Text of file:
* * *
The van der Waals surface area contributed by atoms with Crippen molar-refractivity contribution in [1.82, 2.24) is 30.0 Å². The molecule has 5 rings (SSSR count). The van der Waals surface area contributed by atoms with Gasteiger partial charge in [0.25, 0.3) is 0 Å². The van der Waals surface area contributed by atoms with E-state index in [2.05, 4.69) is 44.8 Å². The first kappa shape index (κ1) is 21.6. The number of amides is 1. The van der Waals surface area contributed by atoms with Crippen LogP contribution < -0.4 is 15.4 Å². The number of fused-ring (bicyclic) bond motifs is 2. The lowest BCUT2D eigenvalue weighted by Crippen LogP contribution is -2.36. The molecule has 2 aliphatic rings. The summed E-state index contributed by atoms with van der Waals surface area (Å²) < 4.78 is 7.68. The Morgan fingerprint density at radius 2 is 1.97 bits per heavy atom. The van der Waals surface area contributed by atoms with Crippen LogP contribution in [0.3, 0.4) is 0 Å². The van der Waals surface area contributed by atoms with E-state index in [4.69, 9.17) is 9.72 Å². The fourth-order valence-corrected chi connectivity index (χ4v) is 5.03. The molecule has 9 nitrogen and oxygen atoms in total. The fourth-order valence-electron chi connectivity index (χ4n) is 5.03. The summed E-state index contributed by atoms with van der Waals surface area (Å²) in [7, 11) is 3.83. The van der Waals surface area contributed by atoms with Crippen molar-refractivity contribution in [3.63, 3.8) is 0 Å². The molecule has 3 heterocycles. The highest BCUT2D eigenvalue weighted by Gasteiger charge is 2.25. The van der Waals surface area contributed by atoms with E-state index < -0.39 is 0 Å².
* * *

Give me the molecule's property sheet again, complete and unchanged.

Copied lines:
The van der Waals surface area contributed by atoms with Crippen molar-refractivity contribution in [1.82, 2.24) is 30.0 Å². The molecule has 5 rings (SSSR count). The van der Waals surface area contributed by atoms with Gasteiger partial charge in [0.25, 0.3) is 0 Å². The van der Waals surface area contributed by atoms with E-state index in [2.05, 4.69) is 44.8 Å². The first kappa shape index (κ1) is 21.6. The number of amides is 1. The van der Waals surface area contributed by atoms with Crippen LogP contribution < -0.4 is 15.4 Å². The number of fused-ring (bicyclic) bond motifs is 2. The lowest BCUT2D eigenvalue weighted by Crippen LogP contribution is -2.36. The molecule has 2 aliphatic rings. The summed E-state index contributed by atoms with van der Waals surface area (Å²) < 4.78 is 7.68. The Morgan fingerprint density at radius 2 is 1.97 bits per heavy atom. The van der Waals surface area contributed by atoms with Crippen LogP contribution in [0.3, 0.4) is 0 Å². The van der Waals surface area contributed by atoms with E-state index in [4.69, 9.17) is 9.72 Å². The fourth-order valence-corrected chi connectivity index (χ4v) is 5.03. The molecule has 9 nitrogen and oxygen atoms in total. The fourth-order valence-electron chi connectivity index (χ4n) is 5.03. The summed E-state index contributed by atoms with van der Waals surface area (Å²) in [7, 11) is 3.83. The van der Waals surface area contributed by atoms with Crippen molar-refractivity contribution in [3.63, 3.8) is 0 Å². The molecule has 3 heterocycles. The highest BCUT2D eigenvalue weighted by Gasteiger charge is 2.25. The van der Waals surface area contributed by atoms with E-state index < -0.39 is 0 Å².